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Poems about horses

The Spring 2022 issue of Grain is out, and it’s got “Breaking Horses” in it: the piece about Georgia O’Keeffe, codification, colonialism, and depiction but also just a bit of words being wonderful in motion.

It’s gettable through their website or at a whole bunch of Canadian local bookstores!

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A book launch, a workshop, a class talk

Spring means a few upcoming public events, all virtual, lined up in a row.

On April 1st, 7-9pm EDT, I’ll be the conversational half of YA author Maya Chhabra’s In Conversation launch for her new, Kirkus-starred verse novel, Chiara in the Dark, hosted by Montreal’s Argo Bookshop. As well as a reading and audience chat, we’ll be talking poetry, editing, and wherever it spirals from there.

On April 13th, I’ll be visiting a first-year Science Fiction and Fantasy class at Framingham State University, which is reading “The Bear Wife” this semester. This one isn’t likely to take interested strangers, but it’s a nice milestone to celebrate.

On May 6th, 12pm-1pm EDT, I’ll be reading at Strong Women, Strange Worlds alongside JF Garrard, Rebecca Gomez Farrell, Jenn Gott, Cerece Rennie Murphy, and Elaine Pascale. It’s six authors, eight minutes each — writer speed dating if you’re looking for a new read.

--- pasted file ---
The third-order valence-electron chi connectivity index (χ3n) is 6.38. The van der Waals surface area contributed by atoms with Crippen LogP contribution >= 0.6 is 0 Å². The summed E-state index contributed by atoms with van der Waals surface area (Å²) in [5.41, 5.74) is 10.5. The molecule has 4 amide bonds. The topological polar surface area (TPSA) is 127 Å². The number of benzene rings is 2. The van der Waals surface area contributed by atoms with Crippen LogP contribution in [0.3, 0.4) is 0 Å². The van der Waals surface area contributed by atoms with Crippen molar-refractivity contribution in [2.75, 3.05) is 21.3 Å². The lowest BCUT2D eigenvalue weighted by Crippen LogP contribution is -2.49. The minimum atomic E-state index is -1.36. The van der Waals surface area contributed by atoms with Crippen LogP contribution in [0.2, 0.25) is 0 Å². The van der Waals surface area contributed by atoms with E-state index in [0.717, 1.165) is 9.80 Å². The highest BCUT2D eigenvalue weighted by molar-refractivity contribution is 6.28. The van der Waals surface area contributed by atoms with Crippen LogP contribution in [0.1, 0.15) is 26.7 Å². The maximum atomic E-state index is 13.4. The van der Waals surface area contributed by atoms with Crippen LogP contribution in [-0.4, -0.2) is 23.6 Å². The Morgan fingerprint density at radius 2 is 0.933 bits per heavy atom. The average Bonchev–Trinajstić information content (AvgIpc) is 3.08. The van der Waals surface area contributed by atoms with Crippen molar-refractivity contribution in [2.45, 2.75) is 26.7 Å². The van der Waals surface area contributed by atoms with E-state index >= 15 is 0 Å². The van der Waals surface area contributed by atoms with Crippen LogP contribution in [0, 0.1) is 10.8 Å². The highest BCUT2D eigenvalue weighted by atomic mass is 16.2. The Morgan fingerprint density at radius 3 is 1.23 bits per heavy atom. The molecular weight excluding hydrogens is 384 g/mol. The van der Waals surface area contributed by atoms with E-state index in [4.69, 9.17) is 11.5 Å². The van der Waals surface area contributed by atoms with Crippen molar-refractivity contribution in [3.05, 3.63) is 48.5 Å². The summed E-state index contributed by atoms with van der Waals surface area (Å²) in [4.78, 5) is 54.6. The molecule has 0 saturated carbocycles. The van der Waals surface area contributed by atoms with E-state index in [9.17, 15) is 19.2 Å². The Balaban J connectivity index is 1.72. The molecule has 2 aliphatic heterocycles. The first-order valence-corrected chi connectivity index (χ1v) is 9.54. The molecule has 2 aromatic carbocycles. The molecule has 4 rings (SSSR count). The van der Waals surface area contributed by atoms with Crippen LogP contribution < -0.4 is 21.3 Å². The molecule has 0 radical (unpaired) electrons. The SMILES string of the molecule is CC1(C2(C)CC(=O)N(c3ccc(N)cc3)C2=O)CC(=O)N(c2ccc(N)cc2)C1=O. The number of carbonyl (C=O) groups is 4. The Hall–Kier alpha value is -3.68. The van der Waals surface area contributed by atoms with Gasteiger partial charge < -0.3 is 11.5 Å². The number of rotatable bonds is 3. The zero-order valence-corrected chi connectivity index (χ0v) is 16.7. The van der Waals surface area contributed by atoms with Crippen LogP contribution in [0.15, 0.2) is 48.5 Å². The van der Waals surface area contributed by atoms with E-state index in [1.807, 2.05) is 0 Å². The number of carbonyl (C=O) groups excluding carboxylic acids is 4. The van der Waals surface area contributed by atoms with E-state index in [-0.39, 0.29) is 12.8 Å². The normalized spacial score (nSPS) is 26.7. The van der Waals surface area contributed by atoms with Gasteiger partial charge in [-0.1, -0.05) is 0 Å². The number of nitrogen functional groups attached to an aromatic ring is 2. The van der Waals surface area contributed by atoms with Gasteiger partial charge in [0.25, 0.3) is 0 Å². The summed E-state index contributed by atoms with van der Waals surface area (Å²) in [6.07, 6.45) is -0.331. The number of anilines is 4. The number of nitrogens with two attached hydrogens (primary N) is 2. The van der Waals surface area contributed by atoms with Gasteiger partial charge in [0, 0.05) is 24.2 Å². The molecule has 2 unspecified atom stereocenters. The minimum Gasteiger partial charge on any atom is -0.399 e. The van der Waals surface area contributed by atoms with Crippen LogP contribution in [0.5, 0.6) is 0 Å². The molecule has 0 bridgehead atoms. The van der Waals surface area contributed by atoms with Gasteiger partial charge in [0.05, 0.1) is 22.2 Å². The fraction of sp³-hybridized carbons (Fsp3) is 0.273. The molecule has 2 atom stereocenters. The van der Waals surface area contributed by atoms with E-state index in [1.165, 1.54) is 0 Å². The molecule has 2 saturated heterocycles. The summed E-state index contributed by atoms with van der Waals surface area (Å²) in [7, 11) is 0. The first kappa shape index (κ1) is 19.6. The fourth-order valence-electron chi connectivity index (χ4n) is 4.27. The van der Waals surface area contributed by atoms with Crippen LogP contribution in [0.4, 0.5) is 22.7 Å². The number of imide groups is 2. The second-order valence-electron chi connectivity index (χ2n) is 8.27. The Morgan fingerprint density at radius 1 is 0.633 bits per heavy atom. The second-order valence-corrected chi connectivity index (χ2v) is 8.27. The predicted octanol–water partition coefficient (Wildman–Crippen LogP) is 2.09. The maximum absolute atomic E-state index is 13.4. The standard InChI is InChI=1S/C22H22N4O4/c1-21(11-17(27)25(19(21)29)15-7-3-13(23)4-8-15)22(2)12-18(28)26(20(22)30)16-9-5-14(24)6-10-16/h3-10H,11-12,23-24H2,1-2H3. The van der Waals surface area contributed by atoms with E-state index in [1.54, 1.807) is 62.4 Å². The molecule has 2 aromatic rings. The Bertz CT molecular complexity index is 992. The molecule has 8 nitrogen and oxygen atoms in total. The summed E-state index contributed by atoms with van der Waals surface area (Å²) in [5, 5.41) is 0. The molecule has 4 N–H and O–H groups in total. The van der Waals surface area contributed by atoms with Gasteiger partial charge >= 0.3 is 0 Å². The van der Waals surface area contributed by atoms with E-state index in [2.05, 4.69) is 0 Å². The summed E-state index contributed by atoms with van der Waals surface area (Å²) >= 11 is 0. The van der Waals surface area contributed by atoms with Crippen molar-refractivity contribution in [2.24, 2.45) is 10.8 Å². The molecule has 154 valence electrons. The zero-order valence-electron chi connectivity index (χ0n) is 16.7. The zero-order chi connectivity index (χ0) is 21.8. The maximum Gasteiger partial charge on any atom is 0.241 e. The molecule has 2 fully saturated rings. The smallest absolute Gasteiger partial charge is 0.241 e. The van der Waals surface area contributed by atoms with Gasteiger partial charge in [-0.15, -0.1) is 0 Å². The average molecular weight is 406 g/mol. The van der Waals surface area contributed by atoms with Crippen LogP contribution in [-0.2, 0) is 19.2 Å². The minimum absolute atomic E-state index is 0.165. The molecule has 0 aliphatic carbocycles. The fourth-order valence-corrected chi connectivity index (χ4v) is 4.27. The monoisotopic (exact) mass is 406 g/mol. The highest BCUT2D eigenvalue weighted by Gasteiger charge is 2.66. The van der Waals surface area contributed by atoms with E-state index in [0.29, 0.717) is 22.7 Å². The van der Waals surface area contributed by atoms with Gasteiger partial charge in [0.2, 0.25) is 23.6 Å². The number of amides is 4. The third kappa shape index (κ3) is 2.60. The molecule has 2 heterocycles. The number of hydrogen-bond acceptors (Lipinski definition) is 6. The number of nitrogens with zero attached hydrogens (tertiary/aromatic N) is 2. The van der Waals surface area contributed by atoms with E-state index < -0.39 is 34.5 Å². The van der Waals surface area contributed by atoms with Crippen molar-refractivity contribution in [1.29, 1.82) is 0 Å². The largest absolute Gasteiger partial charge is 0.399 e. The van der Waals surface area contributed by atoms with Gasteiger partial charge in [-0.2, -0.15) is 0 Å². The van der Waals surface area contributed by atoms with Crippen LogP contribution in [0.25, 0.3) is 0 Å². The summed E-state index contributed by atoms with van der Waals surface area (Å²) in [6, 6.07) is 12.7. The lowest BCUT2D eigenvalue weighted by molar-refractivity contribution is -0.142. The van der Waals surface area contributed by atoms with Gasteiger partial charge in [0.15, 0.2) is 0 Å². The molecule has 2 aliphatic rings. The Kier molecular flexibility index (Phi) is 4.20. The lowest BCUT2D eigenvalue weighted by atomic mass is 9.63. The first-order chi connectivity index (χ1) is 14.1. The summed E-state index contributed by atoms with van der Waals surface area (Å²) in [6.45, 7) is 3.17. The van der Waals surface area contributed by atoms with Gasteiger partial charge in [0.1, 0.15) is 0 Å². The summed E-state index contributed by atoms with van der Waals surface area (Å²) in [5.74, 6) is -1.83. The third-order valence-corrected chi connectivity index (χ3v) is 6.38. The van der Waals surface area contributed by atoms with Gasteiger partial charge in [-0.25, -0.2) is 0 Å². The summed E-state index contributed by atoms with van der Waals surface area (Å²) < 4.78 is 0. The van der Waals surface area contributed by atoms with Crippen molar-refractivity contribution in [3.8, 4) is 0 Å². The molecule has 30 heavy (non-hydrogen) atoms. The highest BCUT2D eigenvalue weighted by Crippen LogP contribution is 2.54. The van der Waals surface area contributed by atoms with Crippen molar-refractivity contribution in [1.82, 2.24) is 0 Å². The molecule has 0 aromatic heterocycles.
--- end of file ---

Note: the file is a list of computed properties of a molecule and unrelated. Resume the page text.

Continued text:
On July 17th, I’ll be giving a workshop — What Booksellers Wish You Knew About Books — as part of SpecFicNZ’s virtual professional development workshops. This is one of those dream workshops I’ve been cooking up over a space of years, because there’s so much knowledge frontline booksellers have that could make this whole gig a lot easier. It’s accessible to non-members for $10/workshop, as is that whole list of fantastic speakers.

Hope to see you there!

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“Local Leopards” in local print

I pulled my contributor’s copies of Qwerty Magazine out of the mailbox yesterday, containing “Local Leopards” — the piece about self-destructive communal loops, complicity, and leopards eating yes, your face, but in the key of “Tupelo”.

Qwerty issue #44 is available for $10 CAD from their site now!